About 150 people braved the 90-degree heat on Tuesday to honor a former Alma educator and civic leader at a ribbon cutting and bridge dedication for the newly constructed section of Arkansas 162.

Officials with the City of Alma and the Arkansas State Highway and Transportation Department dedicated a section of the new road from Henry Street to Mountain Grove Road in honor of the late Marsha Woolly.

Woolly spent her 36-year career as an Alma School District educator and was an avid civic leader.

She served for a period as mayor and was a member of the Alma City Council for more than 20 years until her death from cancer in September 2012.

Ronnie Newton, a friend, neighbor and former colleague of Woolly, spoke on her dedication to seeing the road completed for the safety of Alma students and the community at large.

“She was always concerned with the safety and well-being of others,” Newton said. “She worked diligently for this goal, and this dream of hers has come about.”

Woolly’s dream of seeing a bridge built over the tracks was about 40 years in the making. It started after an entire family was killed as they attempted to cross the tracks in their vehicle, said Alma School Superintendent David Woolly, who was married to Marsha Woolly.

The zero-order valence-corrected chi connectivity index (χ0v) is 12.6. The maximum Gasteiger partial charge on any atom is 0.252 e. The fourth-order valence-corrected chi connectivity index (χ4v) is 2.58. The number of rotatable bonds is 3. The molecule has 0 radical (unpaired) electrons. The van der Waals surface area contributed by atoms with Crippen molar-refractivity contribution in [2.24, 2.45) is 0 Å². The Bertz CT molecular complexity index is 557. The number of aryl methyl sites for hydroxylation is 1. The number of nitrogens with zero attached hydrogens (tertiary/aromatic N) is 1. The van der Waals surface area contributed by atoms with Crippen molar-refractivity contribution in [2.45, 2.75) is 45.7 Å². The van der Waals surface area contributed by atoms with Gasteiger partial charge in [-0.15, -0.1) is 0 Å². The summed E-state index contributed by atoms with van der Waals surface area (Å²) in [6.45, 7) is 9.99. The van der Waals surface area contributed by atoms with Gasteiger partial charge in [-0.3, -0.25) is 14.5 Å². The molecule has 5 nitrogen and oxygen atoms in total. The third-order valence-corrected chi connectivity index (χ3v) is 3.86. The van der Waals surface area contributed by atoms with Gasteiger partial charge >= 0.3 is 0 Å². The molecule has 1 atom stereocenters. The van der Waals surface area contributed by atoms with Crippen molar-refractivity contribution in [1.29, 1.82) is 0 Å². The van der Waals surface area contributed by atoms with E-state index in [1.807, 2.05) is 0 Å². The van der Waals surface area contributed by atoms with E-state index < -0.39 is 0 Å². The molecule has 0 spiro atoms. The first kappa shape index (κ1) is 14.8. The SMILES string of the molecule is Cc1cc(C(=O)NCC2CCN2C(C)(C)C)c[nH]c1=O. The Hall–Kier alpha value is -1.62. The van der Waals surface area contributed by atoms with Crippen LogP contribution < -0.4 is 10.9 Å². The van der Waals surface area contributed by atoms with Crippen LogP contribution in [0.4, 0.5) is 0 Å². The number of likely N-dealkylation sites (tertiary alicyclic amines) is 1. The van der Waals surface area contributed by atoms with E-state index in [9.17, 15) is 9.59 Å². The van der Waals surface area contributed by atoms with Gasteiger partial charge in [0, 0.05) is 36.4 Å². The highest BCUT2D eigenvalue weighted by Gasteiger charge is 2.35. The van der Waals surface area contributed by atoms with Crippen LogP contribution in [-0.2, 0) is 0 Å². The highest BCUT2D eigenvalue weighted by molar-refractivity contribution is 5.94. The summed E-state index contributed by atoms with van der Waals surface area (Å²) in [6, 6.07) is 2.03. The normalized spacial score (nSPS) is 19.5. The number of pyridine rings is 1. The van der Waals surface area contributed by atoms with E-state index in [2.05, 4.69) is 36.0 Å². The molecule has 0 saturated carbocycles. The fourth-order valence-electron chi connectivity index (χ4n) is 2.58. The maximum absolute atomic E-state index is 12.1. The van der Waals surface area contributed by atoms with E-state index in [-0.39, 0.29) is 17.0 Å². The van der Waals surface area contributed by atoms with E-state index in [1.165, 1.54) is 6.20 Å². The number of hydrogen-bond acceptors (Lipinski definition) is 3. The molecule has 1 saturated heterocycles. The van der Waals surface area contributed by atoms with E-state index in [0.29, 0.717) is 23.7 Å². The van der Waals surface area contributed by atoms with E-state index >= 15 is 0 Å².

That’s when the couple and the late Charles Dyer began petitioning the AHTD to bridge the tracks in Alma. Alma school buses cross the tracks about 20,000 times a year, David Woolly said.

“It’s been an accident waiting to happen,” David Woolly said. “And we’ve been very fortunate that we’ve never had an accident of that kind with a school bus. Now we can put that behind us.”

Lt. Gov. Tim Griffin called the $9.5 million road project a prime example of city and state cooperation.

“The fact that parents who have kids on a bud won’t have to worry about the safety concerns that existed before, that’s a very good thing,” Griffin said.

Also in attendance were Attorney General Leslie Rutledge and representatives from the offices of Sen. John Boozman, Sen. Tom Cotton, Rep. Steve Womack and Rep. Bruce Westerman, and several state legislators.

City officials expect the 0.741-mile stretch of highway and bridges to open to traffic before the first day of school in mid-August, and said it will alleviate some traffic issues in Alma and allow quicker access to downtown.

Marsha and David Woolly’s son, Jared Woolly, and daughter, Kris Woolly Markes, said the highway will be a part of their mother’s enduring legacy.

“Our mom was a big believer in first impressions, but here we see her lasting impression,” Jared Woolly said. “From now on, mom will watch as busloads of kids cross safely over these railroad tracks … and we will watch as generations of people ask, ‘Who is Marsha Woolly?’ And we will answer, ‘Someone who cared about the children and people of Alma, Ark.”